Whooping cough kills 2, G-prov declares outbreak

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BY MAVIS N PODOKOLO

TWO children have died of whooping cough in Mbabanakira, Guadalcanal Province as the province’s Health sector declares whooping cough an outbreak.

Dr Joel Denty, provincial health director to Guadalcanal, confirmed this report to Island Sun yesterday.

“I have confirmed this report with the nurse in charge at Mbabanakira clinic. One died in the village while the other died at the clinic.

“I can also confirm from my rural nurses that Whooping cough (signs & symptoms) has now become an outbreak in most parts of Guadalcanal (as well as Honiara) from the past two months up to now,” Denty echoed.

He stressed, at the moment the Guadalcanal Province clinical staffs are trying their best to reduce the negative effects in small children.

“Our clinical staffs are trying their best to reduce the negative effects especially in small children but some mentioned that the appropriate medication might soon run out in their clinics if this surge in numbers continues,” Denty said.

He said the Provincial Health Services is facing a huge challenge because it to address the rising whooping cough issue while rolling out covid-19 vaccinations across Guadalcanal.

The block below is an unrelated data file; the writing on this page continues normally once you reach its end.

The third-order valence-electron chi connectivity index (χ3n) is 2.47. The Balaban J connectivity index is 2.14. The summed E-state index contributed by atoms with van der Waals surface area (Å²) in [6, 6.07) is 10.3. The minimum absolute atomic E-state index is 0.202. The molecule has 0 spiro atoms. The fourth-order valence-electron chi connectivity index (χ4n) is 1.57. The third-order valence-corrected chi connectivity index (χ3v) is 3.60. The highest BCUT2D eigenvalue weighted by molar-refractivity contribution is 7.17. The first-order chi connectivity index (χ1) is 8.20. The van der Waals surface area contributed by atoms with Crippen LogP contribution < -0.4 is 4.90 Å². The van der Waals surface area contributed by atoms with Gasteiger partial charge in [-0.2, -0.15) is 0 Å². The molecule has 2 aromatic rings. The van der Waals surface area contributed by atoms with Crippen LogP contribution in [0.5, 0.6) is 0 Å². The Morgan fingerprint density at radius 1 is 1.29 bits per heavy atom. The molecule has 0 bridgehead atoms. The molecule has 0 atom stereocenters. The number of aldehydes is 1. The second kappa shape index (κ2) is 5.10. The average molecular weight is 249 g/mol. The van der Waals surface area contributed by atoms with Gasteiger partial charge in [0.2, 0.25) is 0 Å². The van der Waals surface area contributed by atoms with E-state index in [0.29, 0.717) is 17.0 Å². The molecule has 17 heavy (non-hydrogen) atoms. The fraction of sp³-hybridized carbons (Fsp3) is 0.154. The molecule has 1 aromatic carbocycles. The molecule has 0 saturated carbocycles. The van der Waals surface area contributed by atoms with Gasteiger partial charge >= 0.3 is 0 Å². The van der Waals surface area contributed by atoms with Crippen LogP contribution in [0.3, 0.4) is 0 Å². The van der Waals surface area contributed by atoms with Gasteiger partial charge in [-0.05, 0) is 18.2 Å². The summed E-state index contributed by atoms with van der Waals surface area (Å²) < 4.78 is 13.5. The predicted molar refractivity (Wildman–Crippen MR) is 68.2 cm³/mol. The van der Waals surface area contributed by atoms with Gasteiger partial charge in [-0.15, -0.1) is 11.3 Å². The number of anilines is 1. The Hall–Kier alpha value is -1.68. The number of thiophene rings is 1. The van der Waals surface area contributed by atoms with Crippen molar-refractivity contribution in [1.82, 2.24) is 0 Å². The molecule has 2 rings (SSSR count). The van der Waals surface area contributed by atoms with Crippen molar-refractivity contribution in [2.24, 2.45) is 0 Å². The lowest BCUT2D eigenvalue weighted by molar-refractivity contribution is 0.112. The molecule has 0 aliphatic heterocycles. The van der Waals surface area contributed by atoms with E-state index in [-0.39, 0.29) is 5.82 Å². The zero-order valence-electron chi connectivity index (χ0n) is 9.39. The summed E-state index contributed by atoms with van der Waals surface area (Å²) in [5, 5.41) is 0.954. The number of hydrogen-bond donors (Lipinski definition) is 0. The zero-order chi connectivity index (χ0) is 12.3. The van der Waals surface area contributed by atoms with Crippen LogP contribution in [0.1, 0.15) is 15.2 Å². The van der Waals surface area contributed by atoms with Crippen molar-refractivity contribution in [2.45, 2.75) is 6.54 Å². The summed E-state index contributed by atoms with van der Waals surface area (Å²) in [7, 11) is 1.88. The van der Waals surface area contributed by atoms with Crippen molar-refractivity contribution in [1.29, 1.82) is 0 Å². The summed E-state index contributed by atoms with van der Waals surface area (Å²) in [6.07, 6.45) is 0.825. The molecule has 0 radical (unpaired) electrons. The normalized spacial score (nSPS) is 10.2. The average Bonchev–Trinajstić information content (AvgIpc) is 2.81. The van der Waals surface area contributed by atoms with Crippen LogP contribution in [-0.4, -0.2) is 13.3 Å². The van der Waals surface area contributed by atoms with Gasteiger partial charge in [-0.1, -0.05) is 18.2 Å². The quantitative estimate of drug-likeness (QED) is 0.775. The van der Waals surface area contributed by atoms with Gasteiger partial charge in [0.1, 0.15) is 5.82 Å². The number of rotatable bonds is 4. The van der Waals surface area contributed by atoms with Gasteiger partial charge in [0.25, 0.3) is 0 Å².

Whooping cough reportedly was introduced to the country in the 1920s. In the following decades several epidemics ravaged parts of Solomon Islands.

However, successful vaccination programmes during the colonial days wiped out the bacteria-disease, and by the 1970s it was relatively unknown.

Early this year, reports began popping up in social media of whooping cough-like symptoms in various parts of the country, including Honiara.

By June this year, some medical practitioners came out on social media confirming incidences of whooping cough.

Whooping cough, also known as Pertussis, is a highly contagious respiratory disease. It is caused by the bacterium Bordetella pertussis. Pertussis is known for uncontrollable, violent coughing which often makes it hard to breathe. After cough fits, someone with pertussis often needs to take deep breaths, which result in a “whooping” sound. Pertussis can affect people of all ages, but can be very serious, even deadly, for babies less than a year old [Centres for Disease Control and Prevention (CDC)]


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